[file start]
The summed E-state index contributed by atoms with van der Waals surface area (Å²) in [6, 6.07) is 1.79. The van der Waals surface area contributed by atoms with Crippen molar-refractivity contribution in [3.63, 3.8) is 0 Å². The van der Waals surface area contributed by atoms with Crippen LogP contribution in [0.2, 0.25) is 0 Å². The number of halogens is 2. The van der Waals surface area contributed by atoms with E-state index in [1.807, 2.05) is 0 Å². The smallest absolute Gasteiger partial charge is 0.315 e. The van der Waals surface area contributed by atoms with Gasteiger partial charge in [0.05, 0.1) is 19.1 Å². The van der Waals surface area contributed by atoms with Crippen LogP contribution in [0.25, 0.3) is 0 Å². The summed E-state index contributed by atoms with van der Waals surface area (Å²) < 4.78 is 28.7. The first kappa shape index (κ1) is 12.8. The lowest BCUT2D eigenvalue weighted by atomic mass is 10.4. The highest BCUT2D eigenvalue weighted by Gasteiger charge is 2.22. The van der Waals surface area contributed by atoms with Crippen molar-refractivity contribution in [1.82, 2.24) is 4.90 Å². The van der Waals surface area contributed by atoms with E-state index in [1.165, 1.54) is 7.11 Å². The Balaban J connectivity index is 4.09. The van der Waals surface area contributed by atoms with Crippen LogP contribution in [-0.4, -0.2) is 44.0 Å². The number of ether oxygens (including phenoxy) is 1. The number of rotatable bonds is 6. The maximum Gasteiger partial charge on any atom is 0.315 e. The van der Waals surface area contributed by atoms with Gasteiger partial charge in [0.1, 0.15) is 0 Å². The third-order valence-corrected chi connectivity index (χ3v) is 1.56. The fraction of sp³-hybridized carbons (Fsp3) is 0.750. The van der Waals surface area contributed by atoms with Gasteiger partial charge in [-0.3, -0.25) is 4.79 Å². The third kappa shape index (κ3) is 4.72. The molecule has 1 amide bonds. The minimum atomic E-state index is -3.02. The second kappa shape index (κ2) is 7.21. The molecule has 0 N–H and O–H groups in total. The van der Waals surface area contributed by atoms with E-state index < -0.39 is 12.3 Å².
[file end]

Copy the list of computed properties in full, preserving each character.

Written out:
The summed E-state index contributed by atoms with van der Waals surface area (Å²) in [6, 6.07) is 1.79. The van der Waals surface area contributed by atoms with Crippen molar-refractivity contribution in [3.63, 3.8) is 0 Å². The van der Waals surface area contributed by atoms with Crippen LogP contribution in [0.2, 0.25) is 0 Å². The number of halogens is 2. The van der Waals surface area contributed by atoms with E-state index in [1.807, 2.05) is 0 Å². The smallest absolute Gasteiger partial charge is 0.315 e. The van der Waals surface area contributed by atoms with Gasteiger partial charge in [0.05, 0.1) is 19.1 Å². The van der Waals surface area contributed by atoms with Crippen LogP contribution in [0.25, 0.3) is 0 Å². The summed E-state index contributed by atoms with van der Waals surface area (Å²) < 4.78 is 28.7. The first kappa shape index (κ1) is 12.8. The lowest BCUT2D eigenvalue weighted by atomic mass is 10.4. The highest BCUT2D eigenvalue weighted by Gasteiger charge is 2.22. The van der Waals surface area contributed by atoms with Crippen molar-refractivity contribution in [1.82, 2.24) is 4.90 Å². The van der Waals surface area contributed by atoms with E-state index in [1.165, 1.54) is 7.11 Å². The Balaban J connectivity index is 4.09. The van der Waals surface area contributed by atoms with Crippen LogP contribution in [-0.4, -0.2) is 44.0 Å². The number of ether oxygens (including phenoxy) is 1. The number of rotatable bonds is 6. The maximum Gasteiger partial charge on any atom is 0.315 e. The van der Waals surface area contributed by atoms with Gasteiger partial charge in [0.1, 0.15) is 0 Å². The third-order valence-corrected chi connectivity index (χ3v) is 1.56. The fraction of sp³-hybridized carbons (Fsp3) is 0.750. The van der Waals surface area contributed by atoms with Gasteiger partial charge in [-0.3, -0.25) is 4.79 Å². The third kappa shape index (κ3) is 4.72. The molecule has 1 amide bonds. The minimum atomic E-state index is -3.02. The second kappa shape index (κ2) is 7.21. The molecule has 0 N–H and O–H groups in total. The van der Waals surface area contributed by atoms with E-state index < -0.39 is 12.3 Å².